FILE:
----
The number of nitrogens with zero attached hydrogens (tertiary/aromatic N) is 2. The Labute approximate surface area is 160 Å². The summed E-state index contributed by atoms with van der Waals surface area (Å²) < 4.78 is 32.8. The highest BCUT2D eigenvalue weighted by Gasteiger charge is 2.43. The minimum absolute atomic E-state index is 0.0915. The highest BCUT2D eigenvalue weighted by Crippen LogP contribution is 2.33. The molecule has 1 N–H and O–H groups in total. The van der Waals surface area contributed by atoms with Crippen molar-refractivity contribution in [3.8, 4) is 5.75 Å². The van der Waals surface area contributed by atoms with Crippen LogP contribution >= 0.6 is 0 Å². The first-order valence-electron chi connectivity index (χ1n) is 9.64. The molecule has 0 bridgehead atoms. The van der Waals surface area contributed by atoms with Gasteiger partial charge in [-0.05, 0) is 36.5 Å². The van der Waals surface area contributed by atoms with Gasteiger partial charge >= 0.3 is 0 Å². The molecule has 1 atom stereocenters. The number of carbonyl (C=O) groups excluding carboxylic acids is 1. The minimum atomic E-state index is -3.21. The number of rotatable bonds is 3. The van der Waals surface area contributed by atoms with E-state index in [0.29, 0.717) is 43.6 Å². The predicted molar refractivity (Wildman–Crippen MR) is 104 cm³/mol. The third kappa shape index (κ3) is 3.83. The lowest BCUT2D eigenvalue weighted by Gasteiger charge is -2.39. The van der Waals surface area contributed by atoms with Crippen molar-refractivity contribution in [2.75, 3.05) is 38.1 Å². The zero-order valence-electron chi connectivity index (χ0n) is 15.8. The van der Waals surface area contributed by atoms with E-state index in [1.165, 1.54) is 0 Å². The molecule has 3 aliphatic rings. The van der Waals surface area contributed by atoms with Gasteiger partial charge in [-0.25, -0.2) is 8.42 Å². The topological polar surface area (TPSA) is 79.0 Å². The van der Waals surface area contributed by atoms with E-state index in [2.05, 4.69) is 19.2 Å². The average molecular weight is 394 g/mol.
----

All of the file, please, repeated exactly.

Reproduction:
The number of nitrogens with zero attached hydrogens (tertiary/aromatic N) is 2. The Labute approximate surface area is 160 Å². The summed E-state index contributed by atoms with van der Waals surface area (Å²) < 4.78 is 32.8. The highest BCUT2D eigenvalue weighted by Gasteiger charge is 2.43. The minimum absolute atomic E-state index is 0.0915. The highest BCUT2D eigenvalue weighted by Crippen LogP contribution is 2.33. The molecule has 1 N–H and O–H groups in total. The van der Waals surface area contributed by atoms with Crippen molar-refractivity contribution in [3.8, 4) is 5.75 Å². The van der Waals surface area contributed by atoms with Crippen LogP contribution >= 0.6 is 0 Å². The first-order valence-electron chi connectivity index (χ1n) is 9.64. The molecule has 0 bridgehead atoms. The van der Waals surface area contributed by atoms with Gasteiger partial charge in [-0.05, 0) is 36.5 Å². The van der Waals surface area contributed by atoms with Gasteiger partial charge >= 0.3 is 0 Å². The molecule has 1 atom stereocenters. The number of carbonyl (C=O) groups excluding carboxylic acids is 1. The minimum atomic E-state index is -3.21. The number of rotatable bonds is 3. The van der Waals surface area contributed by atoms with E-state index in [0.29, 0.717) is 43.6 Å². The predicted molar refractivity (Wildman–Crippen MR) is 104 cm³/mol. The third kappa shape index (κ3) is 3.83. The lowest BCUT2D eigenvalue weighted by Gasteiger charge is -2.39. The van der Waals surface area contributed by atoms with Crippen molar-refractivity contribution in [2.75, 3.05) is 38.1 Å². The zero-order valence-electron chi connectivity index (χ0n) is 15.8. The van der Waals surface area contributed by atoms with E-state index in [1.165, 1.54) is 0 Å². The molecule has 3 aliphatic rings. The van der Waals surface area contributed by atoms with Gasteiger partial charge in [-0.25, -0.2) is 8.42 Å². The topological polar surface area (TPSA) is 79.0 Å². The van der Waals surface area contributed by atoms with E-state index in [2.05, 4.69) is 19.2 Å². The average molecular weight is 394 g/mol.